A rock is a book, according to one of our favorite authors, John McPhee. True enough, rocks have layers of meaning like pages in a book. Maybe it’s because we love the written word, or maybe it’s because we always wished we had grown up to be a field geologist chipping away at sedimentary strata — either way, here are a few passages that have always appealed to our naturalist/explorer bent:
This boulder seemed like a curious volume, regularly paged, with a few extracts from older works. Bacon tells us that ‘some books are to be tasted, others to be swallowed, and some few to be chewed and digested.’ Of the last honour I think the boulder fully worthy.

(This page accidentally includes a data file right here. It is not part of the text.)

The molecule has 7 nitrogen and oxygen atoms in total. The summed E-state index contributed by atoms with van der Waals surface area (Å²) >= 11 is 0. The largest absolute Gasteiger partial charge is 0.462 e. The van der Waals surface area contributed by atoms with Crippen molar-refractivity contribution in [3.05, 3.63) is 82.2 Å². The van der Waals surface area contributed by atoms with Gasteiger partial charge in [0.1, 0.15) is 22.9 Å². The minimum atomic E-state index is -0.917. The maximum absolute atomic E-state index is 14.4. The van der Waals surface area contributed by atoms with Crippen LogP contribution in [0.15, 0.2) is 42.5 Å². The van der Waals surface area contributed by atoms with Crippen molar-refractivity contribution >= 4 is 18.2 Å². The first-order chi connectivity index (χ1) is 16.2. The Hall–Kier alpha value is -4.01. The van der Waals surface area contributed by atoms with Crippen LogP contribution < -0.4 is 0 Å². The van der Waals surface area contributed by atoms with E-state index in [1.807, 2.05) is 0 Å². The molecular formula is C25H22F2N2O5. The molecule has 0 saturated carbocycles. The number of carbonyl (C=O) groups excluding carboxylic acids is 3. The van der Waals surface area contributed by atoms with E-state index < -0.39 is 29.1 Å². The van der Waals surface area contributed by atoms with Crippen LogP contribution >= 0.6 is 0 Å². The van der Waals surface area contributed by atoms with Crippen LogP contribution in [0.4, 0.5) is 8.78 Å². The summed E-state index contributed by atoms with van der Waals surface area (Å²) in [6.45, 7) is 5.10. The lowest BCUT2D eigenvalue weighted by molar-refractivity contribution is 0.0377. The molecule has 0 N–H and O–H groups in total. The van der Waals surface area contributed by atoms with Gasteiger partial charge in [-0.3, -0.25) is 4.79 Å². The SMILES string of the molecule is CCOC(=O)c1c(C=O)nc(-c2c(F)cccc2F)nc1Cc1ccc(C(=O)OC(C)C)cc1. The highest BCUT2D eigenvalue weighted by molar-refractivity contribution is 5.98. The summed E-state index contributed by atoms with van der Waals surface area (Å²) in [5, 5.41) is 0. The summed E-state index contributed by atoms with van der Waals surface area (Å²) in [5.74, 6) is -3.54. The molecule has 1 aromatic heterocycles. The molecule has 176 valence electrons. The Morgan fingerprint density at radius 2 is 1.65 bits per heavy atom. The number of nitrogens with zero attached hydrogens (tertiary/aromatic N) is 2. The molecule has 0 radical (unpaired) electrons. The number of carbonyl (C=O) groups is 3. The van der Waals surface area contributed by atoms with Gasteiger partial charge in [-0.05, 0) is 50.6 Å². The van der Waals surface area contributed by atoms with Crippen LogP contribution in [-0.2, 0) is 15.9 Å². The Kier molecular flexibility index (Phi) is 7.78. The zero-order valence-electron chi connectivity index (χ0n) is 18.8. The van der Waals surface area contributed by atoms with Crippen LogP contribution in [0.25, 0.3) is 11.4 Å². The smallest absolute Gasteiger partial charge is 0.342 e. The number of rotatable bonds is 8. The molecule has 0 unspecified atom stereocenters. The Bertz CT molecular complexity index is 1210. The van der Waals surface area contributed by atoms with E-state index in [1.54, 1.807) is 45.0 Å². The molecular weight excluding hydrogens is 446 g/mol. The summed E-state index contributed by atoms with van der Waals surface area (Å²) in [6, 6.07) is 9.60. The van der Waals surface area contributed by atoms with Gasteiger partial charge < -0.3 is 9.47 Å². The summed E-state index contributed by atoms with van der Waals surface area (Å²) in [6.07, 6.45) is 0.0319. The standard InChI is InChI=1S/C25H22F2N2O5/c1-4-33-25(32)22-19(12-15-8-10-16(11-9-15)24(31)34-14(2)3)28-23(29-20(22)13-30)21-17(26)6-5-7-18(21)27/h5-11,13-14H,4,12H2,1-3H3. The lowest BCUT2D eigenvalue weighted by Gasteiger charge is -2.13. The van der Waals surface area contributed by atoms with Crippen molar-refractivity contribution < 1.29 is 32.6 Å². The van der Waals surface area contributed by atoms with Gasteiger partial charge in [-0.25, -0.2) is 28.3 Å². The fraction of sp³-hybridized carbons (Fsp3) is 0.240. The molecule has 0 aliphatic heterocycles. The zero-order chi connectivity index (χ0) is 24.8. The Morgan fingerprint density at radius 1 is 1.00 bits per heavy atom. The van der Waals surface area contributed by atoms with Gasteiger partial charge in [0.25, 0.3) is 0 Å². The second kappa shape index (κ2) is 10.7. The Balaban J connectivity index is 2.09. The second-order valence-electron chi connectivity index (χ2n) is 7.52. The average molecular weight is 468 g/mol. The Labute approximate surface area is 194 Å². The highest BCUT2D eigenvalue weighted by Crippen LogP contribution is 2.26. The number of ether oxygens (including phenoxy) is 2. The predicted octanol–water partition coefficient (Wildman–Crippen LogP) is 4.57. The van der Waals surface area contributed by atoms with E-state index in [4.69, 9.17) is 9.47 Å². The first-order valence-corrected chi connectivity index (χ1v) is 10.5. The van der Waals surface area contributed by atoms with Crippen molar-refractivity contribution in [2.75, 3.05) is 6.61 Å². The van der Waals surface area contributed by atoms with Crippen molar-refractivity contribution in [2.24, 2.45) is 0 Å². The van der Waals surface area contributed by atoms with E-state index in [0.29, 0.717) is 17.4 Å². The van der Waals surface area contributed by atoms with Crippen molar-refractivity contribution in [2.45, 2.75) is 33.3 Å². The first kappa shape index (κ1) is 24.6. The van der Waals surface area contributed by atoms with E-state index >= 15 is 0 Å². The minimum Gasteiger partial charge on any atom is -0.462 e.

— Sir Archibald Geikie
The Story of a Boulder, or Gleanings from the Notebook of a Field Geologist (1858)
Rocks are records of events that took place at the time they were formed. They are books. They have a different vocabulary, a different alphabet, but you learn how to read them. — John McPhee
For a billion years the patient earth amassed documents and inscribed them with signs and pictures which lay unnoticed and unused. Today, at last, they are waking up, because man has come to rouse them. Stones have begun to speak, because an ear is there to hear them. — Hans Cloos
Conversation with the Earth (1954)
Image above: A postage stamp issued jointly by Greenland and Finland (October 2008), in honor of Nordic explorer Adolf Erik Nordenskiold and his expeditions to Greenland (1870-1883). The stamp was designed and engraved by Norwegian artist Martin Morck.
The Grand Canyon at the Foot of the Toroweap, Looking East by William Henry Holmes, 1882